PHILADELPHIA -- Cole Hamels could return to the Phillies rotation next week, provided everything goes well with his scheduled Minor League rehab start on Thursday.
Hamels, building arm strength as he recovers from tendinitis in his left biceps, is expected to increase his workload to 90 pitches with Class A Advanced Clearwater. That would put the left-hander on track to start against the Dodgers in Los Angeles as early as April 22, and Phillies assistant general manager Scott Proefrock said Wednesday "that's a distinct possibility." Phillies manager Ryne Sandberg agreed, and said he was "optimistic" Hamels would make his season debut at Dodger Stadium.
While Hamels is close to being activated, right-hander Miguel Alfredo Gonzalez is getting close to pitching off a mound. Gonzalez is on the 60-day disabled list and has not pitched competitively in nearly two years. The Cuban originally agreed to a $48 million contract with the Phillies last July, but he ultimately signed a $12 million deal in August following concerns with his physical. Proefrock said the organization would not rush Gonzalez to the Major Leagues.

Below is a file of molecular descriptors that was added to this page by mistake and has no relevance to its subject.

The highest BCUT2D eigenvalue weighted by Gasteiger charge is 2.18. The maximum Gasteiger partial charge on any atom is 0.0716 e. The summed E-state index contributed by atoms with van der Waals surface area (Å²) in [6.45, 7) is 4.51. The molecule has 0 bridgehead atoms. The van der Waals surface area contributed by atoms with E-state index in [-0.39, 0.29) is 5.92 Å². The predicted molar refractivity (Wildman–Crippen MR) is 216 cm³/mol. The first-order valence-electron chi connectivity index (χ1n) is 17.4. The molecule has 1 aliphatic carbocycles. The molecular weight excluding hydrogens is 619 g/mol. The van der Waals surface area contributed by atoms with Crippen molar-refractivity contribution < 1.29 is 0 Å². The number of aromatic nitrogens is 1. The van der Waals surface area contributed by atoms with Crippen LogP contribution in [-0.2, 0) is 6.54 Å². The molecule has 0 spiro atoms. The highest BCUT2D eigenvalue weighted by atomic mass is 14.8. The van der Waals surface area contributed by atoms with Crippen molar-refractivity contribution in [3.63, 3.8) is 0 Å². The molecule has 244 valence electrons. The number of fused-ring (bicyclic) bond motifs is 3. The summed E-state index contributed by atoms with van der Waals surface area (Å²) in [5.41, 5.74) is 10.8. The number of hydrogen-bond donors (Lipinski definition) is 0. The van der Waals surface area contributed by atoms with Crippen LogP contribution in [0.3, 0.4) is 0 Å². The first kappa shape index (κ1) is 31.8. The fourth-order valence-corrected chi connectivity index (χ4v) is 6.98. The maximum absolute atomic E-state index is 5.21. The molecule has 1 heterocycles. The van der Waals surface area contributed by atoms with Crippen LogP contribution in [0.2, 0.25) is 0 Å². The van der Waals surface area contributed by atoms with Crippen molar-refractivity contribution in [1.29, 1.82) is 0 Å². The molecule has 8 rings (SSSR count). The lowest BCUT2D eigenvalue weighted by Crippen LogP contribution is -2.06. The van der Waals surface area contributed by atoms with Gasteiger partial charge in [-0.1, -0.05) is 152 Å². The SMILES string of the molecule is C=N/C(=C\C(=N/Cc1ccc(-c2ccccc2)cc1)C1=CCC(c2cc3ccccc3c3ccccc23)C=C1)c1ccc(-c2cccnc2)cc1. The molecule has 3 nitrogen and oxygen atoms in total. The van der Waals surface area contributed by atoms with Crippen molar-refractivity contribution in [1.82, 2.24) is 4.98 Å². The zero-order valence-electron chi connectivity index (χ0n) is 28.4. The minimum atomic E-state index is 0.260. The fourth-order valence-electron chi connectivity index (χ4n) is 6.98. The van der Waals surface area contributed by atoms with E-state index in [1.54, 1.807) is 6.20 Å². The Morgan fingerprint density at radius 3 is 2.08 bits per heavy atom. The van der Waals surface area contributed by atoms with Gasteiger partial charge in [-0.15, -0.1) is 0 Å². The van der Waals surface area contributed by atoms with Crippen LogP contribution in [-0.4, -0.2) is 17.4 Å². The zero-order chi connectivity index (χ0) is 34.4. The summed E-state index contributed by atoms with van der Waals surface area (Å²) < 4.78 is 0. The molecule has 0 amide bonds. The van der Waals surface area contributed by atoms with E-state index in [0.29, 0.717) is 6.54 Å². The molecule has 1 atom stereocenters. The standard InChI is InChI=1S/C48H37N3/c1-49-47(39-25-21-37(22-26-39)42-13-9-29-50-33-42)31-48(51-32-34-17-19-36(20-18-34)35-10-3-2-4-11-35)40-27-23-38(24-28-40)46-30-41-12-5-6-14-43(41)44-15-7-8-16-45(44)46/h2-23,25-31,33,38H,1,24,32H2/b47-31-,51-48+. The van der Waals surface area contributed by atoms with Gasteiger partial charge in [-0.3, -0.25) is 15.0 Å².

"I don't think that was ever our expectation of him after what happened with the health questions that led to the contract that we ended up signing him to," Proefrock said. "I think we want to be very careful with him and make sure he's comfortable and really assimilated into the organization and the culture before we put him in that type of pressure situation. I think we want to make sure he's 100 percent healthy, and we're going to go slow with him and hopefully get him on a rehab assignment when he's ready for that and see where he's able to help us."
In other injury news, Proefrock said right-handed reliever Ethan Martin has started to throw bullpen sessions and outfielder Darin Ruf has started baseball activities and should begin a hitting progression early next week.
Todd Zolecki is a reporter for MLB.com. Austin Laymance is a reporter for MLB.com. Follow him on Twitter at @jalaymance. This story was not subject to the approval of Major League Baseball or its clubs.